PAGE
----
Friday, February 05, 2010



Am I Guaranteed of an SSI Denial and will Social Security call my past employers?

Here's a question that was recently sent in by someone.

"Just trying to found out how this works. Everything, everybody always says that you always get turned down when you first apply. I applied for SSI two months ago, no attorney involved. I assume they will investigate with my doctors. Will they call my past employers or have an investigator follow me around to see if I am faking or deserve to get SSI?"

I come across this almost on a weekly basis and have heard it many hundreds of times over several years: "It's pretty much guaranteed that you will be denied for disability the first time you apply".

Well, I recently found this sentiment expressed again and the individual, in addition to asking if they were guaranteed of getting a near automatic denial for SSI, wondered if the social security administration will

A) dispatch an investigator to "tail them" (to see if they are malingering and faking a claim) and

B) contact their past employers.

First things first. No, it's not guaranteed that if you file for disability you will automatically be denied that first time. Statistics on approvals and denials tend to vary by state (which, I think adds strength to the argument for bringing the entire system under direct federal control) and they tend to fluctuate over time.

However, generally speaking, about seventy percent of all initial claims (an initial claim is a disability application) are denied. And the flip side of that is that 30 percent are approved. Nearly 1 in 3.

Secondly...or thirdly, since I'm going out of order, will SSA hire or dispatch an investigator to follow you around? No, this doesn't happen. Why? Because the social security administration is not an insurance company (insurance companies do engage in this sort of behavior so be mindful if you have a long term disability or workmen's compensation claim).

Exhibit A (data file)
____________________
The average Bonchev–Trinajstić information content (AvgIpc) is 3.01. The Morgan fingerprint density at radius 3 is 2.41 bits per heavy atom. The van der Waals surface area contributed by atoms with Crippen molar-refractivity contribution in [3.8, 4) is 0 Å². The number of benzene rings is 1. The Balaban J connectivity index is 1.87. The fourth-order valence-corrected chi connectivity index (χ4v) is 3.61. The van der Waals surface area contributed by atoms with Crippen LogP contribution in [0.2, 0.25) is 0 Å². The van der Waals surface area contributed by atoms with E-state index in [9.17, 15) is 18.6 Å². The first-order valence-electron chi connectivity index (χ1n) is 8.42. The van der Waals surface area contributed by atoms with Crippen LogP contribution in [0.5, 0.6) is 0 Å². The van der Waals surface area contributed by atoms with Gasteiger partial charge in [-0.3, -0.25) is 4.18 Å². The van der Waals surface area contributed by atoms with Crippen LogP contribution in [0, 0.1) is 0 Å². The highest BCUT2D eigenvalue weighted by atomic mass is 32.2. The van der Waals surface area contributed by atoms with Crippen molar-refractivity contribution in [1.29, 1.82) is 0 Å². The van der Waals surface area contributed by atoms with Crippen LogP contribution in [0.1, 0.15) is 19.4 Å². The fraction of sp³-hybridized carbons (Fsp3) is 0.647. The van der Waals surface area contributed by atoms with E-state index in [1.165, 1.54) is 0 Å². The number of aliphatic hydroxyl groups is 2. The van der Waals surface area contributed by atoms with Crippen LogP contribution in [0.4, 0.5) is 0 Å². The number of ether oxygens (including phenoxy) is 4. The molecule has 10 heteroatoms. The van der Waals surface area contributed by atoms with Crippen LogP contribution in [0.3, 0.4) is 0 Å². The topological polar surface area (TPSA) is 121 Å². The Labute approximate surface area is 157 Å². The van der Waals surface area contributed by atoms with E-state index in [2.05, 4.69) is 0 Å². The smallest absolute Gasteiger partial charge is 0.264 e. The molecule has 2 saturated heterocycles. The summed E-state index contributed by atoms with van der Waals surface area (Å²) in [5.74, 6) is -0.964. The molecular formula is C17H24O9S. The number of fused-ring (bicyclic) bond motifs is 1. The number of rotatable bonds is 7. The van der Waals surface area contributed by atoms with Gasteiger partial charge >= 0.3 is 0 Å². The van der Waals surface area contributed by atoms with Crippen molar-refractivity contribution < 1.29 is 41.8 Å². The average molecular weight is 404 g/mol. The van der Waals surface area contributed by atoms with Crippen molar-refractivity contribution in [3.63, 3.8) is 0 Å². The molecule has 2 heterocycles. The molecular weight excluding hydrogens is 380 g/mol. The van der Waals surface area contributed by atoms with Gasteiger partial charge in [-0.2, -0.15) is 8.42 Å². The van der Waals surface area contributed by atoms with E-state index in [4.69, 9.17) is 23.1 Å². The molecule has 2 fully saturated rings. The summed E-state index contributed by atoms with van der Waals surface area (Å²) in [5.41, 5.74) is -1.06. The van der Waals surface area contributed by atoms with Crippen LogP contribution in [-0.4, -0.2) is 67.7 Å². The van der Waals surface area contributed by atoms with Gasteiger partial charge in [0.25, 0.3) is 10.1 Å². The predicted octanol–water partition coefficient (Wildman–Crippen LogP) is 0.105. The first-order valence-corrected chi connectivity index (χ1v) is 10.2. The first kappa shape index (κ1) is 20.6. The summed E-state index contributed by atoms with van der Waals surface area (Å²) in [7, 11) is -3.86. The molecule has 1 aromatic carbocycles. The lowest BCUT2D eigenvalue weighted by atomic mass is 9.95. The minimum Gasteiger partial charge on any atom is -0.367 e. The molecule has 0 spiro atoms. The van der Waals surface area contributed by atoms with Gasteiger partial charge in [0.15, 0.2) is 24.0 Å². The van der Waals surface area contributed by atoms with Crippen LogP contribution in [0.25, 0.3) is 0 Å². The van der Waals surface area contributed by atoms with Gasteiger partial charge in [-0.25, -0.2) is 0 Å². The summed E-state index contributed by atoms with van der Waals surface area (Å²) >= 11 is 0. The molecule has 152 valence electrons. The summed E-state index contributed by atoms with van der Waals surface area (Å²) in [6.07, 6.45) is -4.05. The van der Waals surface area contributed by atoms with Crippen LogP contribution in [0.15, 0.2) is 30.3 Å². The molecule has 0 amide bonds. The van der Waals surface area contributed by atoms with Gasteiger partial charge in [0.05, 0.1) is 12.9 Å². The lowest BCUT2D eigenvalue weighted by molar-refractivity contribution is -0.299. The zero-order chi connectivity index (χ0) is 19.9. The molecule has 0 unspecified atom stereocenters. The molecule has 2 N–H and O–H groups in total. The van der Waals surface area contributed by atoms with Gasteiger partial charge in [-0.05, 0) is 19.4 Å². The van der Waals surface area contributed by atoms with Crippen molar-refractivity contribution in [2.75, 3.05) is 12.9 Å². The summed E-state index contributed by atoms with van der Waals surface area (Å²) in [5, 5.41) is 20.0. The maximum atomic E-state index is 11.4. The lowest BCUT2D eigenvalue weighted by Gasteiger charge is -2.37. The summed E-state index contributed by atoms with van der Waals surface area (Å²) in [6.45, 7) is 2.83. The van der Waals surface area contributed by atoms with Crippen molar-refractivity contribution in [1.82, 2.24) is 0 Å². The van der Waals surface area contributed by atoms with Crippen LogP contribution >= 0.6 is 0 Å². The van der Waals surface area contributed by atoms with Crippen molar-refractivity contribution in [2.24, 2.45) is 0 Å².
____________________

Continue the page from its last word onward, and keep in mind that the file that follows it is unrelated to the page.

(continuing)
Thirdly, will social security contact your past employers? Not as standard operational procedure; however, the disability examiner who works on your case at the disability application or reconsideration appeal level may decide to contact one or more of your past employers to clarify information, such as the nature and duties associated with your past employment.

Why is this done? Because how your past work is classified can impact whether or not you are denied on the basis of being able to return to your past work.

How your work is classified can also determine your skill levels and this can work to impact whether or not you may be denied on the basis of being able to perform other types of work.

The main point to take, of course, from item 3, is that it is very important to provide social security with an accurate and detailed description of your past employment and what it entailed.


Return to the Social Security Disability SSI Benefits Blog




Other Posts

Migraines Social Security Disability SSI - Applying for Disability
Social Security Disability and Seizures, Epilepsy
Epilepsy Social Security Disability SSI - Applying for Disability
Disability Benefits for Mental Illness (bipolar disorder, schizophrenia, depression)
Social Security Disability Eligibility - what gets considered Part 1
Social Security Disability Requirements and Eligibility Criteria
Tips for filing a disability appeal
File for Disability as soon as possible

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